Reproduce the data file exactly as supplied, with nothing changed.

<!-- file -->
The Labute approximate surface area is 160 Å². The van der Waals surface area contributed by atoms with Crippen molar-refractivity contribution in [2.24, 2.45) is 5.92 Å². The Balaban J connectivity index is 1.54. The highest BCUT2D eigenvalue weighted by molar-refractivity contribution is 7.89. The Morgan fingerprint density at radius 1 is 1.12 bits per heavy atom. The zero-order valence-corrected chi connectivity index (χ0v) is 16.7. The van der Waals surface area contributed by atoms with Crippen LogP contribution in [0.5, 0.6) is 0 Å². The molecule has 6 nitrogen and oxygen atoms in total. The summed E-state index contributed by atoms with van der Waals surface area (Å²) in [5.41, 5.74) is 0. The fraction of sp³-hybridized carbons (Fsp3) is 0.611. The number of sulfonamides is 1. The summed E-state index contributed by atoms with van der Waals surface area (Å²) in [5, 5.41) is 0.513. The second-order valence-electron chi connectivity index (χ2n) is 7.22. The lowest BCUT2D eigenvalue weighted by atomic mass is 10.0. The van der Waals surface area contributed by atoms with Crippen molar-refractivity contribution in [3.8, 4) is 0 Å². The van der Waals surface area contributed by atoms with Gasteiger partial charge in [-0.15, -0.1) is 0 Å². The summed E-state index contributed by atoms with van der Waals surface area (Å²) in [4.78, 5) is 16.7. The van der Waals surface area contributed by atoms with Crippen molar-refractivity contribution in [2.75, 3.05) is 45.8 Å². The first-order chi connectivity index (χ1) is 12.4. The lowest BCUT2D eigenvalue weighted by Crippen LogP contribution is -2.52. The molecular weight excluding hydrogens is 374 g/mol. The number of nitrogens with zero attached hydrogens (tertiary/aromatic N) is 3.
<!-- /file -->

The Labute approximate surface area is 160 Å². The van der Waals surface area contributed by atoms with Crippen molar-refractivity contribution in [2.24, 2.45) is 5.92 Å². The Balaban J connectivity index is 1.54. The highest BCUT2D eigenvalue weighted by molar-refractivity contribution is 7.89. The Morgan fingerprint density at radius 1 is 1.12 bits per heavy atom. The zero-order valence-corrected chi connectivity index (χ0v) is 16.7. The van der Waals surface area contributed by atoms with Crippen LogP contribution in [0.5, 0.6) is 0 Å². The molecule has 6 nitrogen and oxygen atoms in total. The summed E-state index contributed by atoms with van der Waals surface area (Å²) in [5.41, 5.74) is 0. The fraction of sp³-hybridized carbons (Fsp3) is 0.611. The number of sulfonamides is 1. The summed E-state index contributed by atoms with van der Waals surface area (Å²) in [5, 5.41) is 0.513. The second-order valence-electron chi connectivity index (χ2n) is 7.22. The lowest BCUT2D eigenvalue weighted by atomic mass is 10.0. The van der Waals surface area contributed by atoms with Crippen molar-refractivity contribution in [3.8, 4) is 0 Å². The van der Waals surface area contributed by atoms with Gasteiger partial charge in [-0.15, -0.1) is 0 Å². The summed E-state index contributed by atoms with van der Waals surface area (Å²) in [4.78, 5) is 16.7. The van der Waals surface area contributed by atoms with Crippen molar-refractivity contribution in [2.75, 3.05) is 45.8 Å². The first-order chi connectivity index (χ1) is 12.4. The lowest BCUT2D eigenvalue weighted by Crippen LogP contribution is -2.52. The molecular weight excluding hydrogens is 374 g/mol. The number of nitrogens with zero attached hydrogens (tertiary/aromatic N) is 3.